ESPN analyst and Hall of Famer Pam Shriver joins the WTA Insider Podcast to reflect on the sad and stunning news that former World No.2 Jana Novotna has died at the age of 49. The Czech legend passed away peacefully after a private battle with cancer on Sunday, November 19th.
Novotna retired from tennis in 1999, after a 14-year-career in which she won 24 singles titles, including the 1998 Wimbledon title, and 76 doubles titles. In addition to reaching a career-high No.2 ranking in singles, Novotna also sat atop the doubles ranking at No.1 during her career.
"She was just a superior athlete," Shriver says on the Insider Podcast. "She had a wicked slice backhand that on a grass court would come up an inch and a half. When she was confident and firing on all cylinders, honestly, on certain surfaces, she was your worst nightmare."
Hear Shriver reflect on Novotna's inspiring life and career on the newest episode of the WTA Insider podcast below:
"I think for people who just follow professional tennis, her mark will be one of grit and determination," Shriver says. "Going back to that Wimbledon final, a lot of athletes don't do that. They have their great collapse and they never can recover.
"It wasn't like Jana was this slam dunk all-time great. She wasn't like Navratilova, who went on to win 18. It could have very well could have played out that she never would win her Wimbledon. I think it's one of the happier stories of somebody just hanging tough and going back to the site of their saddest competitive moment and not letting them kick her down forever. She kept persevering."
As Shriver says, Novotna was most famously known for her dramatic loss to Stefanie Graf in the 1993 Wimbledon final, which saw her squander a double-break lead at 4-1 in the third - and coming within a point of 5-1 - before nerves overtook her. That gut-wrenching loss led to one of the most famous sporting images in history, as Novotna openly wept in the arms of the Duchess of Kent during the trophy ceremony.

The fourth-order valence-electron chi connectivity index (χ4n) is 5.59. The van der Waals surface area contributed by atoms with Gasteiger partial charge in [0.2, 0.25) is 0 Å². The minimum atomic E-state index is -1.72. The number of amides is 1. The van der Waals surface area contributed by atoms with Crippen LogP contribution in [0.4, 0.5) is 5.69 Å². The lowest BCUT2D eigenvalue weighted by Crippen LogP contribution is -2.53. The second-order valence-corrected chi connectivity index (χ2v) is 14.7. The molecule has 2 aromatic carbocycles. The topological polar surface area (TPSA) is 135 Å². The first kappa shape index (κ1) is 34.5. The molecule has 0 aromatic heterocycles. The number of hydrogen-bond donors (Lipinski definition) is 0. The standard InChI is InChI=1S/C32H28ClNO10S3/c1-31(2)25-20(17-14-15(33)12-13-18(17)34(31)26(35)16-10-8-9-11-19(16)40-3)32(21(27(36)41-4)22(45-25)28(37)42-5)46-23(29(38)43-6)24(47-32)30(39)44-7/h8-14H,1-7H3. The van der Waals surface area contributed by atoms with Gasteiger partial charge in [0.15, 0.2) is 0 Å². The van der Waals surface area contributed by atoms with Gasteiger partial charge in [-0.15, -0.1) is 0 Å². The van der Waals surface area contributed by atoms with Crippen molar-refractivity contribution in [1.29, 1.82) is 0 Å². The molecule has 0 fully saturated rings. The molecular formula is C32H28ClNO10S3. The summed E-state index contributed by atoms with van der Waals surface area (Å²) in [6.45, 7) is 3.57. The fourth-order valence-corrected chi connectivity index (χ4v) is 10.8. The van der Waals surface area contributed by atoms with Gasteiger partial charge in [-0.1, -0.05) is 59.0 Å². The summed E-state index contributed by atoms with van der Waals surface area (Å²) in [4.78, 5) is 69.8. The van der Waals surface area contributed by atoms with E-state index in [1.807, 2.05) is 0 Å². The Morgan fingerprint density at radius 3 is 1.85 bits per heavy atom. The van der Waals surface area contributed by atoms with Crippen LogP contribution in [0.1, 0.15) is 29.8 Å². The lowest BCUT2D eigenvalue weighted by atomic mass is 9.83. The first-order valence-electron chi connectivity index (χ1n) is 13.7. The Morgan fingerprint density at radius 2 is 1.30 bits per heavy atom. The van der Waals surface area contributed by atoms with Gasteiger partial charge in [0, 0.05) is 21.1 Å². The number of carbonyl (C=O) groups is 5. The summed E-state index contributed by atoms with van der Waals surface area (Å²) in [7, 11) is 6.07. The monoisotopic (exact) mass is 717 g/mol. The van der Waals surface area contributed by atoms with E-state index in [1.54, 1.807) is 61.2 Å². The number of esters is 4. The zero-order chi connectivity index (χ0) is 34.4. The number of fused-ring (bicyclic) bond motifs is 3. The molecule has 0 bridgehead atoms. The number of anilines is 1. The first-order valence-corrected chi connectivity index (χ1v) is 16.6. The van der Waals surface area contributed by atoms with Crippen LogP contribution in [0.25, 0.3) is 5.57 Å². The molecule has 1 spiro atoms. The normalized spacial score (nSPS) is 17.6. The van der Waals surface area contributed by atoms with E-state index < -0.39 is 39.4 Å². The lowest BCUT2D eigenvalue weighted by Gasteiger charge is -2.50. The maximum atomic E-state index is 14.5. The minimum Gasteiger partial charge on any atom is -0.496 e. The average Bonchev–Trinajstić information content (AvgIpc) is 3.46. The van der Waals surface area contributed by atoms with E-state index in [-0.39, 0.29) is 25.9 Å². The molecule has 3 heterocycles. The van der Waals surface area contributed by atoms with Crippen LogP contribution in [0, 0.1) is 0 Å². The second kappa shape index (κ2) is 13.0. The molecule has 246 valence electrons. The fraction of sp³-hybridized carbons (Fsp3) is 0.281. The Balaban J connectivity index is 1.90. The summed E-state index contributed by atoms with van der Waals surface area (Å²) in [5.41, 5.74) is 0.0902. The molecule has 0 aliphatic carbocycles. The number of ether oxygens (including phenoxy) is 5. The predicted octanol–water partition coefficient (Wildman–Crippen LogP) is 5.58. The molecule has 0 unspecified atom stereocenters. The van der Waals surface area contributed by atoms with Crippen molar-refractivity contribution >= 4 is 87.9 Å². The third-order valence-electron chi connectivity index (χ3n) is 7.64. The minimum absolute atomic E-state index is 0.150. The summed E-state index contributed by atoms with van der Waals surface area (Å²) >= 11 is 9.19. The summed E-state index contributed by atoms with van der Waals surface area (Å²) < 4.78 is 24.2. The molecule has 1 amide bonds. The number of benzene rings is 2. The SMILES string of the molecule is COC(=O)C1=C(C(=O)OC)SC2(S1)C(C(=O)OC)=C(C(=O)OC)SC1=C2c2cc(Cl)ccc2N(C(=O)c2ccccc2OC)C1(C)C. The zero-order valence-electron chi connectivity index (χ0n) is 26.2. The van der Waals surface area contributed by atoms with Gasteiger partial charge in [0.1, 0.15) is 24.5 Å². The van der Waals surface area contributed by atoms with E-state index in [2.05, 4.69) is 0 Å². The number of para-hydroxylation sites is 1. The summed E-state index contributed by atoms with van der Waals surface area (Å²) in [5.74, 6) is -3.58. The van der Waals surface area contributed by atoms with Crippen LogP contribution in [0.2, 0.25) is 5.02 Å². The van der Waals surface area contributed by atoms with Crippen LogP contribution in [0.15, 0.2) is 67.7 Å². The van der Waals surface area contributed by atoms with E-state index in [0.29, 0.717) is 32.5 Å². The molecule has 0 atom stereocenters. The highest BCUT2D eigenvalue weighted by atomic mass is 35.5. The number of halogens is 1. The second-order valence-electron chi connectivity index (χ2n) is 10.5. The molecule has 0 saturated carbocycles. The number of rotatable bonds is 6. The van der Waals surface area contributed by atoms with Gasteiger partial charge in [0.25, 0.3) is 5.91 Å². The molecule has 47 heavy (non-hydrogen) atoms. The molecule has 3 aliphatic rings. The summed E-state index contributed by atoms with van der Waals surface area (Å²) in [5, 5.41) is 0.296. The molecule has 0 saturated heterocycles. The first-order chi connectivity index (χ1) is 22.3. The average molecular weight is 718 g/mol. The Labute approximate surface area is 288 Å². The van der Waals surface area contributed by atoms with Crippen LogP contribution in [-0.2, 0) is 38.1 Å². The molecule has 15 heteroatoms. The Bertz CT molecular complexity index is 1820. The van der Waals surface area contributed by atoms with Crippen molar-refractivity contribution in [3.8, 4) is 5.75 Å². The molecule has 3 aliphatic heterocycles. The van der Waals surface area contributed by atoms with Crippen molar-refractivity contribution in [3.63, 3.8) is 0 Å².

"She probably had the most memorable loss in the history of women's tennis," Shriver says. "It wasn't just that she lost to Graf, but it was how she lost. Some of the shots, how much they missed by, it was just very clear to anyone that played that it was just a tenseness that happens where you can't function the way you normally function. Your misses become big, and then it's magnified because you're playing on the most famous court in the world in the biggest match, against the greatest, it was all too much.
"So then five years later, for her to finally win Wimbledon, I think everybody was cheering for her to win one."
The "tennis gods" did not forget Novotna, whose athletic, serve and volley game was perfectly suited for grass courts. Though she would come up short in two Wimbledon finals, Novotna would get her day in the sun on Centre Court in 1998, when she defeated Nathalie Tauziat to finally win Wimbledon. Novotna was inducted into the International Tennis Hall of Fame in 2005 and continued to do commentary, play invitationals, and coach towards the end of her life.
"There's an irony in how public her grief was upon losing that match - It was the exact opposite to how she chose to lead the end of her life, in such a private way," Shriver says. "As public as one thing was, as private was the last stage of her life, which I find an interesting juxtaposition."
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